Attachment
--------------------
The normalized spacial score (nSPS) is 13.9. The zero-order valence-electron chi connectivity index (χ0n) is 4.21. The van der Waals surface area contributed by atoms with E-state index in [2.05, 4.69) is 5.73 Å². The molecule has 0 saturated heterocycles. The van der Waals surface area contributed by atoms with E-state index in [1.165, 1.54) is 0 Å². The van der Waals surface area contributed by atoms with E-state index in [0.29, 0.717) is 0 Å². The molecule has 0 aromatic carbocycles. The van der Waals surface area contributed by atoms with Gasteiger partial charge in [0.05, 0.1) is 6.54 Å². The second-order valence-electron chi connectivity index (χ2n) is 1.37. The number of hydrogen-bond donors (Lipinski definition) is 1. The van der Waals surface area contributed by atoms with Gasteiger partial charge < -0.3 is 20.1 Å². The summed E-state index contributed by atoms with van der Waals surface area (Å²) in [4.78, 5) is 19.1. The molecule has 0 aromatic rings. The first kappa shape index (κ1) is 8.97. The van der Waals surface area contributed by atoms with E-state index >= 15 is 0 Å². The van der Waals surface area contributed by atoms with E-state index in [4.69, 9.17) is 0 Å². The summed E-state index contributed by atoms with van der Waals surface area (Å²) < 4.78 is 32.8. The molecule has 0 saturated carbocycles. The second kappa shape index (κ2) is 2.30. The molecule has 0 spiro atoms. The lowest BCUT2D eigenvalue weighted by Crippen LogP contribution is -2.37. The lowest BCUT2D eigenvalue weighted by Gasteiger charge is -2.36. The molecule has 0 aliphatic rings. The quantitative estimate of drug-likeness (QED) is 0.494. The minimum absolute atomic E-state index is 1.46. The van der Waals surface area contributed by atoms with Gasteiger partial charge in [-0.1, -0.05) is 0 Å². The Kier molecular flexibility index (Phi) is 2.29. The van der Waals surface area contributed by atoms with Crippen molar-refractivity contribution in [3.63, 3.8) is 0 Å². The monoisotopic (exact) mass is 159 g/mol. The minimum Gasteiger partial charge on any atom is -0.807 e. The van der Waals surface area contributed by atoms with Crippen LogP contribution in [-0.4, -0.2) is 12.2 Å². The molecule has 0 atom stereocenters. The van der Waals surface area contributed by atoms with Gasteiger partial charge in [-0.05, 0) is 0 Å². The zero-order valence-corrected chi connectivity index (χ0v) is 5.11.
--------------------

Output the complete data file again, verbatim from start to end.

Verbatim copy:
The normalized spacial score (nSPS) is 13.9. The zero-order valence-electron chi connectivity index (χ0n) is 4.21. The van der Waals surface area contributed by atoms with E-state index in [2.05, 4.69) is 5.73 Å². The molecule has 0 saturated heterocycles. The van der Waals surface area contributed by atoms with E-state index in [1.165, 1.54) is 0 Å². The van der Waals surface area contributed by atoms with E-state index in [0.29, 0.717) is 0 Å². The molecule has 0 aromatic carbocycles. The van der Waals surface area contributed by atoms with Gasteiger partial charge in [0.05, 0.1) is 6.54 Å². The second-order valence-electron chi connectivity index (χ2n) is 1.37. The number of hydrogen-bond donors (Lipinski definition) is 1. The van der Waals surface area contributed by atoms with Gasteiger partial charge < -0.3 is 20.1 Å². The summed E-state index contributed by atoms with van der Waals surface area (Å²) in [4.78, 5) is 19.1. The molecule has 0 aromatic rings. The first kappa shape index (κ1) is 8.97. The van der Waals surface area contributed by atoms with E-state index >= 15 is 0 Å². The van der Waals surface area contributed by atoms with E-state index in [4.69, 9.17) is 0 Å². The summed E-state index contributed by atoms with van der Waals surface area (Å²) < 4.78 is 32.8. The molecule has 0 saturated carbocycles. The second kappa shape index (κ2) is 2.30. The molecule has 0 spiro atoms. The lowest BCUT2D eigenvalue weighted by Crippen LogP contribution is -2.37. The lowest BCUT2D eigenvalue weighted by Gasteiger charge is -2.36. The molecule has 0 aliphatic rings. The quantitative estimate of drug-likeness (QED) is 0.494. The minimum absolute atomic E-state index is 1.46. The van der Waals surface area contributed by atoms with Gasteiger partial charge in [-0.1, -0.05) is 0 Å². The Kier molecular flexibility index (Phi) is 2.29. The van der Waals surface area contributed by atoms with Crippen molar-refractivity contribution in [3.63, 3.8) is 0 Å². The monoisotopic (exact) mass is 159 g/mol. The minimum Gasteiger partial charge on any atom is -0.807 e. The van der Waals surface area contributed by atoms with Crippen LogP contribution in [-0.4, -0.2) is 12.2 Å². The molecule has 0 atom stereocenters. The van der Waals surface area contributed by atoms with Gasteiger partial charge in [-0.05, 0) is 0 Å². The zero-order valence-corrected chi connectivity index (χ0v) is 5.11.